During Your Stay

Your spine care team is focused on making you as comfortable as possible and helping you recover safely and quickly.


After your surgery, you'll spend about an hour in the recovery room before being moved to your private room. Your nurse will ensure that you have everything you need. Our facilities in Mountain View and Los Gatos — including the dedicated Orthopedic Pavilion at our Los Gatos Campus — are ideal for people recovering from back surgery or joint procedures. You'll be cared for by specialty-trained nurses who have advanced expertise in meeting the unique needs of orthopedic and spine patients.

If you'd like, a family member can stay with you. As a wellness-focused hospital, we know that family can help make your recovery go more smoothly. We encourage family members to attend your physical therapy sessions so they can assist you once you go home.

Learn more about what to expect the day of surgery.

Medical Devices to Assist Your Recovery

It's good to become familiar with any special equipment prescribed by your doctor to assist your recovery. The types of devices used can vary, depending on your procedure, and your care team will provide detailed instructions.

While you’re still under anesthesia, your surgeon may place a urinary catheter into your bladder. This thin, flexible tube drains into a urine-collection bag. It may be in place for one or two days after surgery. Anesthesia can slow down your body's systems, so the catheter ensures your bladder empties spontaneously. It's portable, so it will allow you to get up to walk the day of surgery.

To help keep your lungs clear and prevent infection after surgery, you’ll perform lung exercises using an incentive spirometer. The device helps you keep your lungs active during the recovery process and helps you take in more air and oxygen.

Your nurse will show you how to use the handheld device:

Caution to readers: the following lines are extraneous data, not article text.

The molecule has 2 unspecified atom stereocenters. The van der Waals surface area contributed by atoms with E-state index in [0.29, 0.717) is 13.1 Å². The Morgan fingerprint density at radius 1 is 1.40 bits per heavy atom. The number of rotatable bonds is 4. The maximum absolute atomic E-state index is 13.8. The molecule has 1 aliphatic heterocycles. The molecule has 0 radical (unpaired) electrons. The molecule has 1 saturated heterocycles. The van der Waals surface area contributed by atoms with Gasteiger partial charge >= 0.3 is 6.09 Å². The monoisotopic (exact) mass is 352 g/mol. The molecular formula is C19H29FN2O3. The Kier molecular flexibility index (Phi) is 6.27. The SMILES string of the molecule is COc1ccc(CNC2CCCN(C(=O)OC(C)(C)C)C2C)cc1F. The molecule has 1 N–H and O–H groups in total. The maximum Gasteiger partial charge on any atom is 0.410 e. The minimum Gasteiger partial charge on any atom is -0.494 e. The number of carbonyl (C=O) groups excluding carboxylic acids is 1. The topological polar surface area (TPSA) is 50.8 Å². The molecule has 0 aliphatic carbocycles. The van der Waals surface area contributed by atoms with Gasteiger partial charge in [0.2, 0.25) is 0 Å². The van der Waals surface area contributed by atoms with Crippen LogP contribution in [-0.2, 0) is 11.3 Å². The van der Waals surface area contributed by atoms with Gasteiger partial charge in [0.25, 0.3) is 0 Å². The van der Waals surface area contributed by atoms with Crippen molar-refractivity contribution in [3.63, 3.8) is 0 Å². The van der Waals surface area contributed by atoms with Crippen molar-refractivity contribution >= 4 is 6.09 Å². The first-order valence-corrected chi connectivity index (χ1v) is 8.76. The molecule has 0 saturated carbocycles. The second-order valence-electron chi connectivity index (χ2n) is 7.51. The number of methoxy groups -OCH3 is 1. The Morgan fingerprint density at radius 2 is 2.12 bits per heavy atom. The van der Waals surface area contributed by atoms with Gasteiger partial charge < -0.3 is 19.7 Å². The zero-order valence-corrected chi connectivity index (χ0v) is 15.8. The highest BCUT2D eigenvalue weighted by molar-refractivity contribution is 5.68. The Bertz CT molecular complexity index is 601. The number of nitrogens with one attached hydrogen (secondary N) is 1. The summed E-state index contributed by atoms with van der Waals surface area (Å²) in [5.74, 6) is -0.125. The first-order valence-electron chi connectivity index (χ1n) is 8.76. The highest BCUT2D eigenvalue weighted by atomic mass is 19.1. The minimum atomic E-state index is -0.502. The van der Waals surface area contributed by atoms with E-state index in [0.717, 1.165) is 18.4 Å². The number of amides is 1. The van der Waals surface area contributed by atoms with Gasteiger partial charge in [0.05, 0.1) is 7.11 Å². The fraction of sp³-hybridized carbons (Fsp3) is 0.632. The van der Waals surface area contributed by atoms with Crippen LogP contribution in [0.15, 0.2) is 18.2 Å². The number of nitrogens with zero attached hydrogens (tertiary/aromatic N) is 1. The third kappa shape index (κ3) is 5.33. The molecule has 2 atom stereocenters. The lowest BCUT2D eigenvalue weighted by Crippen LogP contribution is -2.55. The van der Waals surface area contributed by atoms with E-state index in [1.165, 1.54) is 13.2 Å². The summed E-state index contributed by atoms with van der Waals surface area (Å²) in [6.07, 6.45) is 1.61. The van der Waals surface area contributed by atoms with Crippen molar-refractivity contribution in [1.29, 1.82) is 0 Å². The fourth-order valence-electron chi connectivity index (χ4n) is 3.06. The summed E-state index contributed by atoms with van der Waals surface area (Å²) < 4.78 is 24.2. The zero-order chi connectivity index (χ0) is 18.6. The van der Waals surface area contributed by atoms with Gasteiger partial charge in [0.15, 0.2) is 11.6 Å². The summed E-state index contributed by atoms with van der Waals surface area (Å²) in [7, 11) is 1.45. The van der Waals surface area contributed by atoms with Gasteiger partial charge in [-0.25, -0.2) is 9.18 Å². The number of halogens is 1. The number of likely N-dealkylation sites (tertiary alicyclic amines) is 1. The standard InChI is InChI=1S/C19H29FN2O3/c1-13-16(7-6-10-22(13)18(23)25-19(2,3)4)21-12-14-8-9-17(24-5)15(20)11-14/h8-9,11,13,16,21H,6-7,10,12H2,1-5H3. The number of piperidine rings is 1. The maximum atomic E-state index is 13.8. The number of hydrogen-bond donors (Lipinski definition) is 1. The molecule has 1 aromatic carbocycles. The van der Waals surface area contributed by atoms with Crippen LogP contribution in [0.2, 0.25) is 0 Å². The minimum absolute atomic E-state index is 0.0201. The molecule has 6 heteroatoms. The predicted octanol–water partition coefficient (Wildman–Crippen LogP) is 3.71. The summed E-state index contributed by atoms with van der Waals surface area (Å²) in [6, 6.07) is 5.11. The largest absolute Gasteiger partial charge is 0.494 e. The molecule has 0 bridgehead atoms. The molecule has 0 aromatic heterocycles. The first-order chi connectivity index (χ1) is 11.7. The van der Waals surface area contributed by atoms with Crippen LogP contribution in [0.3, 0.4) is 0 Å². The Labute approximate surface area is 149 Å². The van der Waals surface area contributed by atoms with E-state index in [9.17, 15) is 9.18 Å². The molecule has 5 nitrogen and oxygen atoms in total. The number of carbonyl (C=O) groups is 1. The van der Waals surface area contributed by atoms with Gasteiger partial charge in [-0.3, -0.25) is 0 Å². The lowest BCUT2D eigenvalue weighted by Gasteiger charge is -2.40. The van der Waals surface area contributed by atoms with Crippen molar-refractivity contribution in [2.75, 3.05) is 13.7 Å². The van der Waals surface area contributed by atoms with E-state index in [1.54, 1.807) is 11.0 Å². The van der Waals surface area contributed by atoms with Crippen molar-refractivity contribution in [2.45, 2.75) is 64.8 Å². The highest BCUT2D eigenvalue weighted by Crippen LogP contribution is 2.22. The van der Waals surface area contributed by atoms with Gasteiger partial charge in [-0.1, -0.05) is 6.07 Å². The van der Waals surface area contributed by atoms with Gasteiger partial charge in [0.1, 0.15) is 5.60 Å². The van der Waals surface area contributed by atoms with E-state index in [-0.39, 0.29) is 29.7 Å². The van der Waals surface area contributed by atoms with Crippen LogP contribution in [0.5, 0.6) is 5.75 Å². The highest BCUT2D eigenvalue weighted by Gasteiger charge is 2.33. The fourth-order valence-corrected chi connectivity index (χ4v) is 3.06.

• After you exhale, you'll place the mouthpiece in your mouth and take a slow, deep breath. The device's diaphragm — located inside a clear, measured tube — will rise.
  • We'll ask you to try to raise this diaphragm as far as you can and then exhale, letting the diaphragm fall back to the bottom of the tube.
  • You'll repeat the process five to 10 times every hour while you're awake.

In addition to using the incentive spirometer, you'll be encouraged to cough and take deep breaths.

Moving Forward Toward Recovery

Your care team will help you get up and walk the same day you have surgery, usually within six hours of when you’re moved to your room. It's important to walk as soon as possible, within your doctor's specified timeframe. A nurse or therapist will help you get out of bed the first few times.

Some people walk as soon as 15 minutes after they arrive in their room, while others walk within a couple of hours. When you walk will depend on how you're feeling and your medical condition.

Getting out of bed and moving around sooner — also called early ambulation — can help:

  • Minimize pain and discomfort.
  • Prevent complications, such as blood clots.
  • Promote a faster recovery, which can result in a shorter hospital stay.

Blood clot prevention is one of the primary reasons to get on your feet as soon as possible. The risk of developing a clot increases with prolonged bed rest or from undergoing anesthesia, especially after procedures that take several hours.

Your doctor may recommend special stockings, called sequential compression devices, to help reduce clotting risk. They inflate and gently squeeze your calves — one leg at a time — to increase blood circulation to your heart and reduce the risk of a blood clot.

Rehab Begins in the Hospital

Your rehabilitation will begin while you’re still in the hospital, with daily physical and occupational therapy:

  • Physical therapy. A physical therapist will see you twice a day. Typically, you’ll have your first session the morning after your surgery. You'll learn how to get in and out of bed properly and use neutral spine principles. You’ll learn exercises to help strengthen your extremities and your core, as well as practice going up and down stairs.
  • Occupational therapy. An occupational therapist will work with you daily to help you perform routine activities safely, such as showering, dressing and daily household tasks. Your therapist will show you how to use assistive devices to help you be more independent at home, such as long-handled devices (reachers) to help you grab or pick up things without bending or overextending.

The day after your procedure, someone from your care team will meet with you to discuss your discharge plan, as well as your rehabilitation needs. Learn more about planning for your needs after you leave the hospital.